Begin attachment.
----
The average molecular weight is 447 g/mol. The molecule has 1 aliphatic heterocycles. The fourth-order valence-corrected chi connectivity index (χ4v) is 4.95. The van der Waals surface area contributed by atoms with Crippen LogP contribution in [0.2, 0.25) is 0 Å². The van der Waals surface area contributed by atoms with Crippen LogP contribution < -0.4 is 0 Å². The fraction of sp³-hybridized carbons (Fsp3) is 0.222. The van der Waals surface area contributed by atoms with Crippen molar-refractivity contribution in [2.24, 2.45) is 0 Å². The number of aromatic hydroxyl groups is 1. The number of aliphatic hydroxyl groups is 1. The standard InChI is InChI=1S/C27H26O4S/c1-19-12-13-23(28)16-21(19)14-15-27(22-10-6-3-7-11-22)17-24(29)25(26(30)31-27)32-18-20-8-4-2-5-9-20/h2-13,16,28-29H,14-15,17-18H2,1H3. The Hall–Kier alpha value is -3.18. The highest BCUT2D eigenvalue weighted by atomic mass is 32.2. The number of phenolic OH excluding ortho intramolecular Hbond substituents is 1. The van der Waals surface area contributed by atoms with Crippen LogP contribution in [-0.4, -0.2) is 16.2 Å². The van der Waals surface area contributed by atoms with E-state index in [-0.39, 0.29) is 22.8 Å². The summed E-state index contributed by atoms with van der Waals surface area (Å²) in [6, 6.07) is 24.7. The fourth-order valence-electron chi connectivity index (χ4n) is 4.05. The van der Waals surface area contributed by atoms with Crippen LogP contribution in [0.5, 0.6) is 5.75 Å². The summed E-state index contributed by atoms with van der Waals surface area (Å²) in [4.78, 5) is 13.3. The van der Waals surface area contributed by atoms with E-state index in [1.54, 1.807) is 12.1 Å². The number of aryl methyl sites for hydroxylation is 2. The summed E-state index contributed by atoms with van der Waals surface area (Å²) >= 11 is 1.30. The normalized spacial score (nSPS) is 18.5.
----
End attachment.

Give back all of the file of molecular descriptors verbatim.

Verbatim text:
The average molecular weight is 447 g/mol. The molecule has 1 aliphatic heterocycles. The fourth-order valence-corrected chi connectivity index (χ4v) is 4.95. The van der Waals surface area contributed by atoms with Crippen LogP contribution in [0.2, 0.25) is 0 Å². The van der Waals surface area contributed by atoms with Crippen LogP contribution < -0.4 is 0 Å². The fraction of sp³-hybridized carbons (Fsp3) is 0.222. The van der Waals surface area contributed by atoms with Crippen molar-refractivity contribution in [2.24, 2.45) is 0 Å². The number of aromatic hydroxyl groups is 1. The number of aliphatic hydroxyl groups is 1. The standard InChI is InChI=1S/C27H26O4S/c1-19-12-13-23(28)16-21(19)14-15-27(22-10-6-3-7-11-22)17-24(29)25(26(30)31-27)32-18-20-8-4-2-5-9-20/h2-13,16,28-29H,14-15,17-18H2,1H3. The Hall–Kier alpha value is -3.18. The highest BCUT2D eigenvalue weighted by atomic mass is 32.2. The number of phenolic OH excluding ortho intramolecular Hbond substituents is 1. The van der Waals surface area contributed by atoms with Crippen LogP contribution in [-0.4, -0.2) is 16.2 Å². The van der Waals surface area contributed by atoms with E-state index in [-0.39, 0.29) is 22.8 Å². The summed E-state index contributed by atoms with van der Waals surface area (Å²) in [6, 6.07) is 24.7. The fourth-order valence-electron chi connectivity index (χ4n) is 4.05. The van der Waals surface area contributed by atoms with Crippen LogP contribution in [0.5, 0.6) is 5.75 Å². The summed E-state index contributed by atoms with van der Waals surface area (Å²) in [4.78, 5) is 13.3. The van der Waals surface area contributed by atoms with E-state index in [1.54, 1.807) is 12.1 Å². The number of aryl methyl sites for hydroxylation is 2. The summed E-state index contributed by atoms with van der Waals surface area (Å²) >= 11 is 1.30. The normalized spacial score (nSPS) is 18.5.